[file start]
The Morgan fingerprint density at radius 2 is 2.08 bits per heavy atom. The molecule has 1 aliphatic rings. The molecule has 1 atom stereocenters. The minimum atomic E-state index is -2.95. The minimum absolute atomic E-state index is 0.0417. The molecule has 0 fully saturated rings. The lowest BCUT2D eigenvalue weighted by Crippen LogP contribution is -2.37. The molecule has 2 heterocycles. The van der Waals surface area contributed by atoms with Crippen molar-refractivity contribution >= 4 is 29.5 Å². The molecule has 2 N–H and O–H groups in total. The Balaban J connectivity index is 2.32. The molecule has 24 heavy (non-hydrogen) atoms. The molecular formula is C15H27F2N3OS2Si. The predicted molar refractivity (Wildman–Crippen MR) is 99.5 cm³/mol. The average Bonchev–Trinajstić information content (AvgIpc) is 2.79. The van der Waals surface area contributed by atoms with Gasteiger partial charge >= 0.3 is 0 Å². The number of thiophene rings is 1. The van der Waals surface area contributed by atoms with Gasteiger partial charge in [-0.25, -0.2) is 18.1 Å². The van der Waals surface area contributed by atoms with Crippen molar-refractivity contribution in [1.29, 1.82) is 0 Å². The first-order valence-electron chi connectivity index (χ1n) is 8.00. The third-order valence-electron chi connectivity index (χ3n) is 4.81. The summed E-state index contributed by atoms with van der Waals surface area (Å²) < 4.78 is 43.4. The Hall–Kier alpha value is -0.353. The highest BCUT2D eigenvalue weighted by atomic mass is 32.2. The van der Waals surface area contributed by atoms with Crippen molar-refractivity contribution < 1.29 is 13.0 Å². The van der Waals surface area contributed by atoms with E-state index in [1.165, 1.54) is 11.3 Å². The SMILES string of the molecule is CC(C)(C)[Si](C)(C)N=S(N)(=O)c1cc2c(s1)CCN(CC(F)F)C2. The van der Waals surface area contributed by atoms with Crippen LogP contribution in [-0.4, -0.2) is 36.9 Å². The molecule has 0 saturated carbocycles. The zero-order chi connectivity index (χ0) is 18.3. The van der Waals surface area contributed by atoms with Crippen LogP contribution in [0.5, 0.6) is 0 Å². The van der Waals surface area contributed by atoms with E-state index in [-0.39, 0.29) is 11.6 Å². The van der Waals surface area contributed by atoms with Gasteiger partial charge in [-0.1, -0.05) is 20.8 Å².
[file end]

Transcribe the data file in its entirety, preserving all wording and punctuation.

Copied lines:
The Morgan fingerprint density at radius 2 is 2.08 bits per heavy atom. The molecule has 1 aliphatic rings. The molecule has 1 atom stereocenters. The minimum atomic E-state index is -2.95. The minimum absolute atomic E-state index is 0.0417. The molecule has 0 fully saturated rings. The lowest BCUT2D eigenvalue weighted by Crippen LogP contribution is -2.37. The molecule has 2 heterocycles. The van der Waals surface area contributed by atoms with Crippen molar-refractivity contribution >= 4 is 29.5 Å². The molecule has 2 N–H and O–H groups in total. The Balaban J connectivity index is 2.32. The molecule has 24 heavy (non-hydrogen) atoms. The molecular formula is C15H27F2N3OS2Si. The predicted molar refractivity (Wildman–Crippen MR) is 99.5 cm³/mol. The average Bonchev–Trinajstić information content (AvgIpc) is 2.79. The van der Waals surface area contributed by atoms with Gasteiger partial charge >= 0.3 is 0 Å². The number of thiophene rings is 1. The van der Waals surface area contributed by atoms with Gasteiger partial charge in [-0.25, -0.2) is 18.1 Å². The van der Waals surface area contributed by atoms with Crippen molar-refractivity contribution in [1.29, 1.82) is 0 Å². The first-order valence-electron chi connectivity index (χ1n) is 8.00. The third-order valence-electron chi connectivity index (χ3n) is 4.81. The summed E-state index contributed by atoms with van der Waals surface area (Å²) < 4.78 is 43.4. The Hall–Kier alpha value is -0.353. The highest BCUT2D eigenvalue weighted by atomic mass is 32.2. The van der Waals surface area contributed by atoms with Crippen molar-refractivity contribution < 1.29 is 13.0 Å². The van der Waals surface area contributed by atoms with E-state index in [1.165, 1.54) is 11.3 Å². The SMILES string of the molecule is CC(C)(C)[Si](C)(C)N=S(N)(=O)c1cc2c(s1)CCN(CC(F)F)C2. The van der Waals surface area contributed by atoms with Crippen LogP contribution in [-0.4, -0.2) is 36.9 Å². The molecule has 0 saturated carbocycles. The zero-order chi connectivity index (χ0) is 18.3. The van der Waals surface area contributed by atoms with Crippen LogP contribution in [0.5, 0.6) is 0 Å². The van der Waals surface area contributed by atoms with E-state index in [-0.39, 0.29) is 11.6 Å². The van der Waals surface area contributed by atoms with Gasteiger partial charge in [-0.1, -0.05) is 20.8 Å².